Dr. James Rose (University of Wyoming) argues (2003) that fish do not have the necessary neurological hardware to process pain (or suffer, as we understand the word). Rose maintains that true pain is a psychological experience separate from the initial reaction to an injurious (nociceptive) stimulus. Nociception refers to the detection of actual (or potential) tissue damage by the nervous system. Rose grants that fish have nociceptors (sensory receptors), but mere detection is not the same as pain (even amoebas detect and react to dangerous stimuli by moving away from the source). In vertebrates (fish included), an automatic, coordinated response (withdrawal, struggling, locomotion, and perhaps vocalization) is generated by the brainstem and spinal cord.
Fish have less-developed brains than mammals and birds (according to Rose, the simplest brains of all vertebrates). Mammals, especially, have enlarged cerebral hemispheres with a dominant neocortex that functions as control center for sensations, emotions, and pain. It is here that awareness of pain occurs. Because fish lack a neocortex (and frontal lobe regions), Dr. Rose concludes that they don’t “appear to have the neurological capacity to experience the unpleasant psychological aspect of pain.”
Although fish and human brains have a similar general structure, Dr. Rose likens the fish brain to a ’49 Volkswagen (simple and efficient), while ours are more like a modern luxury car with the capacity for many bells and whistles. He notes that if the cerebral hemispheres are destroyed, humans become comatose, while fish appear to behave normally; fish life is dominated by the brainstem, not the cerebral hemispheres.
Rose does allow for other possibilities: “It might be argued that fish have the capacity to generate the psychological experience of pain by a different process than that occurring in the frontal lobes of the human brain, but such an argument is insupportable.” But in acknowledging the release of stress hormones (“it’s important when practicing catch-and-release fishing to observe the usually recommended procedures of landing a fish before it is exhausted and returning it to the water quickly”), he appears to be hedging his bets, saying the hormones “can have undesirable [italics added] health effects on fish.”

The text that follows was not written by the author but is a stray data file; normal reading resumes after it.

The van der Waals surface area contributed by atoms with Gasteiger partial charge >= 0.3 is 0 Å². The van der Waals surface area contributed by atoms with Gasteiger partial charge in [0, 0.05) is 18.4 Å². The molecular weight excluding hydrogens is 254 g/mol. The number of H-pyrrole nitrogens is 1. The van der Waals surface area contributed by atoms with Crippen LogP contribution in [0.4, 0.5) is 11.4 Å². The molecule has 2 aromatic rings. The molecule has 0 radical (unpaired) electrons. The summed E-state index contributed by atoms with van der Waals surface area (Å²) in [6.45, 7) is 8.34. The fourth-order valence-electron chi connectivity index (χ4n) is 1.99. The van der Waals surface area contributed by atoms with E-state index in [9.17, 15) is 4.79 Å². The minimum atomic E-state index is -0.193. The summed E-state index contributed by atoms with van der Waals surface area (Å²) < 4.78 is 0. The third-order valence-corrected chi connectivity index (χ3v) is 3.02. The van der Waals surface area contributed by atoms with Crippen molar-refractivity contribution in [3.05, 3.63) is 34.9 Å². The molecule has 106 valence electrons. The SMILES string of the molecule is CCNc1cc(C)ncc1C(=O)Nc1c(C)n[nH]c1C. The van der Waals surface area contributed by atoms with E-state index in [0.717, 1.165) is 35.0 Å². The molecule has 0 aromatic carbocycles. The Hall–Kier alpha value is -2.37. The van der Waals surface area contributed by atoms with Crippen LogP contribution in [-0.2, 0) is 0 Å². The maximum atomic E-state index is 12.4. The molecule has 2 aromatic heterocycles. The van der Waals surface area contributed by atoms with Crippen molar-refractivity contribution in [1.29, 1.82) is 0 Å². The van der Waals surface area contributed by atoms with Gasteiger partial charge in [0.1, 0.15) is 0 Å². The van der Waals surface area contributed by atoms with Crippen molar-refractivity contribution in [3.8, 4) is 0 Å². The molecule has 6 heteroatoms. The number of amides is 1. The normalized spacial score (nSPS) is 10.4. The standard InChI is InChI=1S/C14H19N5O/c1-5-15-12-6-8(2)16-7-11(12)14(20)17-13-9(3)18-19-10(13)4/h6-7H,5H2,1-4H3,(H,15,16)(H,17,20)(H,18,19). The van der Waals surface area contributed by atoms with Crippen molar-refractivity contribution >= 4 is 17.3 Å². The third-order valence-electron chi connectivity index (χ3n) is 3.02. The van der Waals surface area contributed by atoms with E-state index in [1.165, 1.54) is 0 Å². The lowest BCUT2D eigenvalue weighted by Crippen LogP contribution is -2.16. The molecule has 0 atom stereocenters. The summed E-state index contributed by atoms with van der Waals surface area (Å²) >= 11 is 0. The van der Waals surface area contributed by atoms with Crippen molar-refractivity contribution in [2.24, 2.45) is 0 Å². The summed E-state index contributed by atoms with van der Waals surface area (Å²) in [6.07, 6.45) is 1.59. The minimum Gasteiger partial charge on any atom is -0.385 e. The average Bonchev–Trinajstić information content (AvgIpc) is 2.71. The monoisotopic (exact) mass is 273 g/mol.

Researchers from the Roslin Institute and University of Edinburgh, however, found that fish do indeed feel pain. Bee venom or acetic acid was injected into the lips of trout (the control group received saline). Those injected with the noxious substances demonstrated rocking motions, rubbed their lips on the gravel, and took three times as long to resume normal feeding. The researchers did not view these behaviors as simple reflexes, or as Dr. Lynne Sneddon said, (BBC News, 4/30/03) it “fulfils the criteria for animal pain.”
In another experiment from 2009, a Purdue University researcher (Joseph Garner) attached foil heaters to two groups (morphine and saline) of goldfish. Both groups exhibited a reflexive response to the stimulus, but those given saline would later demonstrate behavioral changes. Garner said: (Purdue website, 4/29/09) “They [saline group] acted with defensive behaviors, indicating wariness, or fear and anxiety.” Because the fish changed their behavior after the adverse event, this indicates cognitive pain (what Rose denies). Garner: “The goldfish that did not get morphine experienced this painful, stressful event. Then two hours later, they turned that pain into fear like we do. To me, it sounds an awful lot like how we experience pain.”
Dr. Victoria Braithwaite (Edinburgh University) concedes that the absence of a neocortex suggests that fish pain is not the same as human pain but still concludes (Fish Pain Perception): “Recent suggestions that fish cannot experience pain or suffering do not appear to be supported by the current research. The evidence I have presented suggests that fish do have the capacity to experience pain and fear, and therefore we need to consider how to minimise their potential suffering.”
Fish do have central nervous systems and similarly constructed (to mammals) brains. Their reactions (wriggling, flopping, hormone-release) would seem to indicate unpleasant feelings (suffering). Their brains may lack certain refinements, but perhaps we do not fully understand their physiology yet (indeed, we still have much to learn about our own neurological functions). If it is at all possible that fish can suffer (and it seems likely that they can), unnecessary human activities involving them (whether catch-and-release or catch-and-mount/eat) should be considered in a moral context.